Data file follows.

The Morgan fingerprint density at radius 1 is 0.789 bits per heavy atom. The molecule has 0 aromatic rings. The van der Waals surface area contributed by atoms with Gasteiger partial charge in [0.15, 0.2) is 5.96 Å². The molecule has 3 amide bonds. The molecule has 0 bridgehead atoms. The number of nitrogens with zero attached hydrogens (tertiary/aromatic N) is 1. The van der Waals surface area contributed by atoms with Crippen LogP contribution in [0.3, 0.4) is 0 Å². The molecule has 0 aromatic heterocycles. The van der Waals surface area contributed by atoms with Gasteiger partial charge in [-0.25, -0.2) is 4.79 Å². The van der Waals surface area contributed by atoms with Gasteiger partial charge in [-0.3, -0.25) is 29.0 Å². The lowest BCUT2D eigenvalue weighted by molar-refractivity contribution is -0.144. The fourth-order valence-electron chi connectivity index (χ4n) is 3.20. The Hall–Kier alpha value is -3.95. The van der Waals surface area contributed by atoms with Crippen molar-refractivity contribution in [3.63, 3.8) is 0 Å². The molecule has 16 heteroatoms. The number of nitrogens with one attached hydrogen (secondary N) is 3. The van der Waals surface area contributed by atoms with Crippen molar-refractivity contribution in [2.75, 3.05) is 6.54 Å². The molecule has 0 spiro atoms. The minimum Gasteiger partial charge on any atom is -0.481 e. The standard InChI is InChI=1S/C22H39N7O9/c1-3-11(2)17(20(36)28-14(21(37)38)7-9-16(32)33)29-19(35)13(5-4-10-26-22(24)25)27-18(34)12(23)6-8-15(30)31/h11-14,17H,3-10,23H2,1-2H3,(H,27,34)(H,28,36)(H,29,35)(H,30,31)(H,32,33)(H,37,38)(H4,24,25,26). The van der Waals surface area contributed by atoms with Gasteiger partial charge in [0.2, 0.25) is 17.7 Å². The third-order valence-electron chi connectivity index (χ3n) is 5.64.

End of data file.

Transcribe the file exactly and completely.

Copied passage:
The Morgan fingerprint density at radius 1 is 0.789 bits per heavy atom. The molecule has 0 aromatic rings. The van der Waals surface area contributed by atoms with Gasteiger partial charge in [0.15, 0.2) is 5.96 Å². The molecule has 3 amide bonds. The molecule has 0 bridgehead atoms. The number of nitrogens with zero attached hydrogens (tertiary/aromatic N) is 1. The van der Waals surface area contributed by atoms with Crippen LogP contribution in [0.3, 0.4) is 0 Å². The molecule has 0 aromatic heterocycles. The van der Waals surface area contributed by atoms with Gasteiger partial charge in [-0.25, -0.2) is 4.79 Å². The van der Waals surface area contributed by atoms with Gasteiger partial charge in [-0.3, -0.25) is 29.0 Å². The lowest BCUT2D eigenvalue weighted by molar-refractivity contribution is -0.144. The fourth-order valence-electron chi connectivity index (χ4n) is 3.20. The Hall–Kier alpha value is -3.95. The van der Waals surface area contributed by atoms with Crippen molar-refractivity contribution in [3.63, 3.8) is 0 Å². The molecule has 16 heteroatoms. The number of nitrogens with one attached hydrogen (secondary N) is 3. The van der Waals surface area contributed by atoms with Crippen molar-refractivity contribution in [2.75, 3.05) is 6.54 Å². The molecule has 0 spiro atoms. The minimum Gasteiger partial charge on any atom is -0.481 e. The standard InChI is InChI=1S/C22H39N7O9/c1-3-11(2)17(20(36)28-14(21(37)38)7-9-16(32)33)29-19(35)13(5-4-10-26-22(24)25)27-18(34)12(23)6-8-15(30)31/h11-14,17H,3-10,23H2,1-2H3,(H,27,34)(H,28,36)(H,29,35)(H,30,31)(H,32,33)(H,37,38)(H4,24,25,26). The van der Waals surface area contributed by atoms with Gasteiger partial charge in [0.2, 0.25) is 17.7 Å². The third-order valence-electron chi connectivity index (χ3n) is 5.64.